An Open Letter to College Hockey

To whom it concerns, As the college hockey world takes this shift due to the onset of Big Ten hockey, I ask you to remember Michigan Tech, founding member of the WCHA.

Michigan Tech, home to three national championships and arguably one of the most respected fan bases in college hockey. Season after season these fans travel the country; cheering for the Huskies, reveling with the locals, and frequenting local businesses. To say we're diehards would be an understatement, we bleed Husky black and gold. We understand and respect the history of our program and that of our WCHA brethren.

In the history of the WCHA, legendary John MacInnes helped found the conference and bring home to it three national championships. It would dishonor his name to forget what, he and the program he led did for the WCHA and college hockey as whole. It is unfortunate that with his passing, the hockey program suffered a long decline. However, with a $275,000 head coach salary commitment, our school and alumni have shown that we have recommitted to hanging with the haves and not the have-nots.

Although our arena is small, the alumni have stepped forward to support its renovation. Already, the press box and locker rooms have been expanded, suites added, and seats replaced. A new scoreboard and video system is on the horizon as we move along. We'd love to be able to invest the public money that has been available for other programs to improve our arena, but the state of Michigan doesn't have the economic or political climate to make that a reality. There's a reason for "student" in the name of the John MacInnes Student Ice Arena, our former students and current alumni made a commitment to the program that allowed for the program to move to what was once the crown jewel of the WCHA from the chain-linked protection of Dee Stadium.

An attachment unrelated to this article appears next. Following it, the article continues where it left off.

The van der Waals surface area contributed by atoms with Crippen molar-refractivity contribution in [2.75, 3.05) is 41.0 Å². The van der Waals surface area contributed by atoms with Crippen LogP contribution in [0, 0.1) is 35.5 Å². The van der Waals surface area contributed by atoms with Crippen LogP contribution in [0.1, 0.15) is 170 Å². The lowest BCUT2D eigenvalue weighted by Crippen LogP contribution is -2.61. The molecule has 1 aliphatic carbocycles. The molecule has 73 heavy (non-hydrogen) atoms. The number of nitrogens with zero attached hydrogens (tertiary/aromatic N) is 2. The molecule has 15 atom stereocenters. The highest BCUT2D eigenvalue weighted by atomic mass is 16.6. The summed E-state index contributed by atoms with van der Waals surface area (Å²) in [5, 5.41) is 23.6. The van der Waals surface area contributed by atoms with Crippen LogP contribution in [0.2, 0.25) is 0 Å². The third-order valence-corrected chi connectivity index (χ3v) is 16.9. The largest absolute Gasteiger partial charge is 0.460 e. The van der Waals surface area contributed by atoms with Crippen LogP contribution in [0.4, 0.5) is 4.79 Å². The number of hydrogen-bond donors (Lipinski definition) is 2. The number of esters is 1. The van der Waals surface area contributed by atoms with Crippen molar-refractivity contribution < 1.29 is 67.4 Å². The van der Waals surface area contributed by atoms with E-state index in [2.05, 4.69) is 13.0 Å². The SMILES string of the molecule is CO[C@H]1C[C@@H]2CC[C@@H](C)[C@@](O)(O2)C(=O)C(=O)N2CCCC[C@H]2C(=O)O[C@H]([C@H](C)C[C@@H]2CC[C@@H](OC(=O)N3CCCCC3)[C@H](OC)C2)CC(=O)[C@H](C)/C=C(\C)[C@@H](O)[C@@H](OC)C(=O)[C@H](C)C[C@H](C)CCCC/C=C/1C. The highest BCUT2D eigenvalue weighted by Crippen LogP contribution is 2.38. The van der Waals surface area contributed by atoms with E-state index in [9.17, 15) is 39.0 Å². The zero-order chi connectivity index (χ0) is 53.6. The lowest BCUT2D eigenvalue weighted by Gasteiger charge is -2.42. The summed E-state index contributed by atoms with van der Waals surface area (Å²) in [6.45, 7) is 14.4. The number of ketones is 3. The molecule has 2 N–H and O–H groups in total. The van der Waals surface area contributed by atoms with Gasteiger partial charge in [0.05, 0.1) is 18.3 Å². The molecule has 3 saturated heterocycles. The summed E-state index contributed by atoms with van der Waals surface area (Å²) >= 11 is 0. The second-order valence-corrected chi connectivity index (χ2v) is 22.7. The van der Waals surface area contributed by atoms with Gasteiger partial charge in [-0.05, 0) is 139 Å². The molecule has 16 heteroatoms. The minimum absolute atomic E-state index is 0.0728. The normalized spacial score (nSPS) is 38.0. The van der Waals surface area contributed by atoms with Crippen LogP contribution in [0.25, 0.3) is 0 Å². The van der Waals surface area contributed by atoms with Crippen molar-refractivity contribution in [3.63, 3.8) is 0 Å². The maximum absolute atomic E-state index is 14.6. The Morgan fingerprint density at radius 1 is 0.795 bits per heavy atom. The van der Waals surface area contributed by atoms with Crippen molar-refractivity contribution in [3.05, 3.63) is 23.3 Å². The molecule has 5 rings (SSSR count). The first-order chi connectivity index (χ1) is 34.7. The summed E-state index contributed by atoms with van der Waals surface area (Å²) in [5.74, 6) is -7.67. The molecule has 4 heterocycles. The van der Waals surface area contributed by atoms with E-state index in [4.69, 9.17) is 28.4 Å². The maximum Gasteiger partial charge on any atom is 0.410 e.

As the landscape of college hockey shifts, I ask that you remember what Michigan Tech hockey has meant to the WCHA, your programs, and college hockey and not be responsible for its demise. It would be disappointing to see the MacNaughton cup be devalued for what it has symbolized in the history of the great sport.

Sincerely, Brandon Maurisak BS Civil Engineering '10 Tech Hockey Guide